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Genes Cancer. 2011 Nov;2(11):1061-6. doi: 10.1177/1947601912440877.

Cellular senescence as a possible mechanism for halting progression of keloid lesions.

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Department of Surgery, Thyroid Cancer Research Laboratory, Endocrine Surgery Unit, Massachusetts General Hospital, Harvard Medical School, Boston, MA, USA.


Keloid scarring is a consequence of aberrant wound healing that leads to expansion of the scar beyond the confines of the skin injury. Keloid scars are characterized by excessive extracellular matrix disposition, prolonged proliferation of fibroblasts, increased angiogenesis, and inflammatory cell infiltration. There is no single satisfactory treatment for keloid, and it can lead to severe disfigurements and bodily dysfunction. Thus, clarification of the mechanisms underlying keloid formation, as well as those that prevent it from behaving as a malignant tumor, has significant consequences not only for treatment of keloid but also for the prevention of malignant tumor formation. Senescence is an irreversible form of growth arrest that has been shown to play a role, both in vitro and in vivo, in preventing malignant tumorigenesis upon oncogenic stress. In this study it is shown that fibroblasts embedded inside keloid scars proliferate at a slower rate compared with either those residing at the proliferative edges of the scar or normal fibroblasts. Likewise it is demonstrated that keloid fibroblasts exhibit a cell-cycle arrest with a G2/M DNA content and a higher rate of senescence. The results also indicate that levels of the tumor suppressor protein PML are higher in the active regions of keloid. The study therefore suggests that senescence is one possible mechanism by which keloid is maintained in a benign state. On this basis, "pro-senescence therapy" should be taken into consideration when designing treatment strategies for keloid.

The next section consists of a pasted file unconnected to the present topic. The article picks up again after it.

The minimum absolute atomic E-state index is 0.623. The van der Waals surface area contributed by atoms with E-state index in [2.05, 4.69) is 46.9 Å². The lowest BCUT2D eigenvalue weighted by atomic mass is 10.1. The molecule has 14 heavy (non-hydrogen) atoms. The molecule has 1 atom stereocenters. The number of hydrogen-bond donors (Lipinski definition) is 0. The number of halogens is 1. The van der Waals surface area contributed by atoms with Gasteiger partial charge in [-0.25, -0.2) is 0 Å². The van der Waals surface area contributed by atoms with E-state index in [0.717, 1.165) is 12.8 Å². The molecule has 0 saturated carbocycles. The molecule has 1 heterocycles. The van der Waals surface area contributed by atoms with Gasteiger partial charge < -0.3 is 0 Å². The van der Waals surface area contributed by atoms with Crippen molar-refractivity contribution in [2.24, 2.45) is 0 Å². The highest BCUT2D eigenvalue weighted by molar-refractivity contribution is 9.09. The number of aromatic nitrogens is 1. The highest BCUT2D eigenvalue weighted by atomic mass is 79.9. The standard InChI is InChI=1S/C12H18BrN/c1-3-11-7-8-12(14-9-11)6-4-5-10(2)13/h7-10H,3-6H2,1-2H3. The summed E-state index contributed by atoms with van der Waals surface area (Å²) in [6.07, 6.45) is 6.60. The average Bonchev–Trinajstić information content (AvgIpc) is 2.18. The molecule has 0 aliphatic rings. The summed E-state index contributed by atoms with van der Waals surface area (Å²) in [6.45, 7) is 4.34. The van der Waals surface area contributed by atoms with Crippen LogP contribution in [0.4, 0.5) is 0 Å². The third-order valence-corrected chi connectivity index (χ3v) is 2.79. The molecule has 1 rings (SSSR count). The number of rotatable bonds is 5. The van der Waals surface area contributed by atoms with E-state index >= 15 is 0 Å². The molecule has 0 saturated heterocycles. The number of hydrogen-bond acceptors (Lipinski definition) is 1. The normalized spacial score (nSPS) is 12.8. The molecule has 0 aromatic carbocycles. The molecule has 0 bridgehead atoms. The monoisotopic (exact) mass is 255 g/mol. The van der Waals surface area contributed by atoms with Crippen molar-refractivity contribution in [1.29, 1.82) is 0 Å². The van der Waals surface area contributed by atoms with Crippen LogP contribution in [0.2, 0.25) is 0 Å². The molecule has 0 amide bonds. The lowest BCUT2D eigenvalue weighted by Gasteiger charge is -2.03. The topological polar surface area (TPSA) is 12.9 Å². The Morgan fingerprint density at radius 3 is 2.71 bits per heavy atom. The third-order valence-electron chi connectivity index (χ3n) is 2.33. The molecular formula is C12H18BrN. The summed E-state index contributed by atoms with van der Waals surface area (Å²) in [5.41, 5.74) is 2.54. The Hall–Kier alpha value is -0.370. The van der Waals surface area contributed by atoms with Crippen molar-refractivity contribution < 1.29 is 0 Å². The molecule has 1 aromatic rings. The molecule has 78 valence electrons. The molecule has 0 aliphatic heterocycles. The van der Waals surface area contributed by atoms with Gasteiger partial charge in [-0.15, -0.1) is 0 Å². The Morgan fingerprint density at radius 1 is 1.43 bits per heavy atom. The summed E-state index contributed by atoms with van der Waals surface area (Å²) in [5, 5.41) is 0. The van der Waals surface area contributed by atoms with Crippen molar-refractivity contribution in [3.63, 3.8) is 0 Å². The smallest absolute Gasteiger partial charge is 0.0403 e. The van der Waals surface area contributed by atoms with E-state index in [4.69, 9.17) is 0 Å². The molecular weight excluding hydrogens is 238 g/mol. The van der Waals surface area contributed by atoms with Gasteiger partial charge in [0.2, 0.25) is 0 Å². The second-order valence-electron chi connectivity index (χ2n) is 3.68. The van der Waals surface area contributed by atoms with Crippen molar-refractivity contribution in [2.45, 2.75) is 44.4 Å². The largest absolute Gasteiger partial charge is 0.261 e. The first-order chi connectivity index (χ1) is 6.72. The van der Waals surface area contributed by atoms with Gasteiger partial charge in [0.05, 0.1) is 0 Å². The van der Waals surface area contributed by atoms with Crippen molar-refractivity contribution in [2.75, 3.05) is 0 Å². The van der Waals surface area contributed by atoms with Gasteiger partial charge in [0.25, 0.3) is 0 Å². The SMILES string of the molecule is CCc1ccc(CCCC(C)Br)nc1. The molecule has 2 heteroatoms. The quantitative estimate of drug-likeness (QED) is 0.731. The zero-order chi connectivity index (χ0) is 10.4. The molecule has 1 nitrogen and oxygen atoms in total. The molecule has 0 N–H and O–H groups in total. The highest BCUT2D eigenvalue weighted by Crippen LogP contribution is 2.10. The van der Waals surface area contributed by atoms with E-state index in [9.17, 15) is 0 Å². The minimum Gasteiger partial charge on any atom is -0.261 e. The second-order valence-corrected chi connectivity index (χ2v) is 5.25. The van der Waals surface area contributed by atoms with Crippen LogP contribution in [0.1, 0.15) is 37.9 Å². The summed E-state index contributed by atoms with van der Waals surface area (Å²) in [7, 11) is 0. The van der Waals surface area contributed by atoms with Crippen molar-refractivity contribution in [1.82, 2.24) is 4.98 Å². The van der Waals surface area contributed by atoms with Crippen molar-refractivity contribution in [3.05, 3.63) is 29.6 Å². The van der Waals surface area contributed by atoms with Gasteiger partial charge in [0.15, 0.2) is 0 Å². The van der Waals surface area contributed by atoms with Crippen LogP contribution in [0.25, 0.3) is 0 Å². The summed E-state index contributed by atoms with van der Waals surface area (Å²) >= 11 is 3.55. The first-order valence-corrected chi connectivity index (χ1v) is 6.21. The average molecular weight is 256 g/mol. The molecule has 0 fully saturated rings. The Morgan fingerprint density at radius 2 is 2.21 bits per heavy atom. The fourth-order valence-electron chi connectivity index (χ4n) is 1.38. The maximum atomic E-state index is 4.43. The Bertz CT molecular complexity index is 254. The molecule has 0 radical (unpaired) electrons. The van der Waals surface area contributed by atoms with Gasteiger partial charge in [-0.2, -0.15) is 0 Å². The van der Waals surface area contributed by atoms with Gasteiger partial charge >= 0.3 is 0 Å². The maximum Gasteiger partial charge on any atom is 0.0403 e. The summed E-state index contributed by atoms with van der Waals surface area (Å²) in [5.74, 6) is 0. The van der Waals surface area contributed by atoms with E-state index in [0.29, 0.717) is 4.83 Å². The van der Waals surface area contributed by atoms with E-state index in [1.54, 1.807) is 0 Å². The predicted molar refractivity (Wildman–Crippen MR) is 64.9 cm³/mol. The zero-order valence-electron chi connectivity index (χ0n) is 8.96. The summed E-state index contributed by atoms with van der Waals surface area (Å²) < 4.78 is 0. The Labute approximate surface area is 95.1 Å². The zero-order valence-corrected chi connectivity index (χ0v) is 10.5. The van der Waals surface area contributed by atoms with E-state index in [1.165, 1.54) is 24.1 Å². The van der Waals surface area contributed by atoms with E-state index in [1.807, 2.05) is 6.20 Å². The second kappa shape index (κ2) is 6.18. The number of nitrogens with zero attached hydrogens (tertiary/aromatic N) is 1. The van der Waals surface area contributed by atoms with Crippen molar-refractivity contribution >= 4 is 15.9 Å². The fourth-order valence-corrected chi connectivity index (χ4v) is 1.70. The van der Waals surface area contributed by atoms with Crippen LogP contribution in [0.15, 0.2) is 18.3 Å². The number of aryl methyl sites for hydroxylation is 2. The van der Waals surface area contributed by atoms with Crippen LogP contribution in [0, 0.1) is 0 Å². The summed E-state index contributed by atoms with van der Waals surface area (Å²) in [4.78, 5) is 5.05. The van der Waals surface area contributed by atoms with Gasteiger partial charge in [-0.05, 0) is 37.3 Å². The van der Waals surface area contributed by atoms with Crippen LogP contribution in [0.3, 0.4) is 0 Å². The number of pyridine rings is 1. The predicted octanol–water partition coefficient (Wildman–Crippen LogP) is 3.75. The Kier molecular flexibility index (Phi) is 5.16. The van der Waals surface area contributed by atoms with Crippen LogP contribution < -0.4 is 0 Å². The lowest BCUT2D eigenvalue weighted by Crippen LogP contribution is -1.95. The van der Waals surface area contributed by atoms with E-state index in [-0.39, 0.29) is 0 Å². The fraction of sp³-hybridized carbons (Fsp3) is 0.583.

PML; keloid; senescence

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